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Impairment focus: Fibromyalgia

When you suffer from a disease that is not well-known or that does not display any physical symptoms, it can be difficult or even impossible to receive any understanding or empathy from your family, your boss, or even your doctor. Sadly, this is often the case with fibromyalgia.

Despite the fact that the disease affects some 5.8 million people in California and throughout the United States, many look at fibromyalgia with doubt and disbelief. Yet for those who suffer from the debilitating pain associated with the disease, that skepticism is often the least of their problems.

Fibromyalgia affects people of both genders and all ages, but it is most common among women between the ages of 20 and 50. Although the cause of fibromyalgia is still not known, there are several events or factors that have been proven to trigger or worsen the disease. These include a physical or emotional trauma, an unidentified virus or microbe, an abnormal response to pain or common sleep disturbances.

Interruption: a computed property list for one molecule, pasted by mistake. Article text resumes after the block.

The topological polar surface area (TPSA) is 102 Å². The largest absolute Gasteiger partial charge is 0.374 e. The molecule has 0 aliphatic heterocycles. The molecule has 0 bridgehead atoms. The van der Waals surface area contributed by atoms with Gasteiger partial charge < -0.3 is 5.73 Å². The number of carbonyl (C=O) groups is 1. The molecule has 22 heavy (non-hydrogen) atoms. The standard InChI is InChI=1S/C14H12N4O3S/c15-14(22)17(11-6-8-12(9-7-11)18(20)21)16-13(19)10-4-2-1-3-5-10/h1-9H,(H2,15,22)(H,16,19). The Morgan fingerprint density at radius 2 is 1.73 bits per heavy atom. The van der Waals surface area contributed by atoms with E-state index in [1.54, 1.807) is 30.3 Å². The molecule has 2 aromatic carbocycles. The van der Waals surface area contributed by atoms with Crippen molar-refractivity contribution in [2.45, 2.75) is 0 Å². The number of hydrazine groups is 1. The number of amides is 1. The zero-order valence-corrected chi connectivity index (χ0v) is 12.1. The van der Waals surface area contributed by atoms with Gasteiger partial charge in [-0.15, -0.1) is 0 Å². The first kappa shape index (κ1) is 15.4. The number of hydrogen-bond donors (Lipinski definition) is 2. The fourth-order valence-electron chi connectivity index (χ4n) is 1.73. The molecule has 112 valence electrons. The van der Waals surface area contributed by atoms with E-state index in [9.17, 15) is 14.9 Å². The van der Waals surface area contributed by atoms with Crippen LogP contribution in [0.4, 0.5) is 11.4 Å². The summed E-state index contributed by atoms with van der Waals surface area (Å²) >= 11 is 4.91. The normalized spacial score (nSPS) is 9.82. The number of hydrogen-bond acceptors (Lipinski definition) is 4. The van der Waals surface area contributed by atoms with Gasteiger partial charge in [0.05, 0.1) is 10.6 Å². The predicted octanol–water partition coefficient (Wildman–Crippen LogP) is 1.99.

The most obvious and common symptom of fibromyalgia is pain. This pain occurs at locations throughout the body called "tender points", which are found in the soft tissue on the back of the neck, hips, elbows, shins, knees, shoulders and lower back. Pain then radiates out from these areas. In addition, people with fibromyalgia are commonly afflicted with insomnia and fatigue.

Fibromyalgia is on the Social Security Administration's listing of impairments, which means that people who suffer from the disease may qualify for Social Security Disability benefits. In order to do so, applicants will need to prove that the fatigue, pain, and other symptoms significantly hinder your ability to work and perform daily tasks.

Source: Sky Valley Chronicle, "Why Fibromyalgia Gets No Respect," 16 June 2011

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